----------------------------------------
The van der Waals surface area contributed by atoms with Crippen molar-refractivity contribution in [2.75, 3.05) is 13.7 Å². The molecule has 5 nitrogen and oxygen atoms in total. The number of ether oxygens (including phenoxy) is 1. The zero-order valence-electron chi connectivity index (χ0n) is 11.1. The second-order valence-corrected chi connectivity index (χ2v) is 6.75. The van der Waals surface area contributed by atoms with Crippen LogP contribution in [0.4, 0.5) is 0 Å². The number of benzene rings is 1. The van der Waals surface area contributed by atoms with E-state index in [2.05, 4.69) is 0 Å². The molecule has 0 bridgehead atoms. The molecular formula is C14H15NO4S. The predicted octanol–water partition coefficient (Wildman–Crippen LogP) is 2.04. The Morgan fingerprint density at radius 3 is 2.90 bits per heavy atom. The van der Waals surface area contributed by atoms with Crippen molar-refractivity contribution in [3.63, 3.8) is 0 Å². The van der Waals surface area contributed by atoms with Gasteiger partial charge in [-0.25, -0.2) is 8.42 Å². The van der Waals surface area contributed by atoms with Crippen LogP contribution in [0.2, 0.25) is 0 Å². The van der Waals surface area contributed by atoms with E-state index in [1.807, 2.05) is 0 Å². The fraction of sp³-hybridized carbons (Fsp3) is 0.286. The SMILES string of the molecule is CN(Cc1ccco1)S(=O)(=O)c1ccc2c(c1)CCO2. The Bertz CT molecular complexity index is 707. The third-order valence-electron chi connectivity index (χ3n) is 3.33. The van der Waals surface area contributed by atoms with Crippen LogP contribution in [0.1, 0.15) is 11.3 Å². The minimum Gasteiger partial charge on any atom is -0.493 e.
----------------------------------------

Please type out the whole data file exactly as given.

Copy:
The van der Waals surface area contributed by atoms with Crippen molar-refractivity contribution in [2.75, 3.05) is 13.7 Å². The molecule has 5 nitrogen and oxygen atoms in total. The number of ether oxygens (including phenoxy) is 1. The zero-order valence-electron chi connectivity index (χ0n) is 11.1. The second-order valence-corrected chi connectivity index (χ2v) is 6.75. The van der Waals surface area contributed by atoms with Crippen LogP contribution in [0.4, 0.5) is 0 Å². The number of benzene rings is 1. The van der Waals surface area contributed by atoms with E-state index in [2.05, 4.69) is 0 Å². The molecule has 0 bridgehead atoms. The molecular formula is C14H15NO4S. The predicted octanol–water partition coefficient (Wildman–Crippen LogP) is 2.04. The Morgan fingerprint density at radius 3 is 2.90 bits per heavy atom. The van der Waals surface area contributed by atoms with Crippen molar-refractivity contribution in [3.63, 3.8) is 0 Å². The van der Waals surface area contributed by atoms with Gasteiger partial charge in [-0.25, -0.2) is 8.42 Å². The van der Waals surface area contributed by atoms with Crippen LogP contribution in [0.2, 0.25) is 0 Å². The van der Waals surface area contributed by atoms with E-state index in [1.807, 2.05) is 0 Å². The fraction of sp³-hybridized carbons (Fsp3) is 0.286. The SMILES string of the molecule is CN(Cc1ccco1)S(=O)(=O)c1ccc2c(c1)CCO2. The Bertz CT molecular complexity index is 707. The third-order valence-electron chi connectivity index (χ3n) is 3.33. The van der Waals surface area contributed by atoms with Crippen LogP contribution in [0.1, 0.15) is 11.3 Å². The minimum Gasteiger partial charge on any atom is -0.493 e.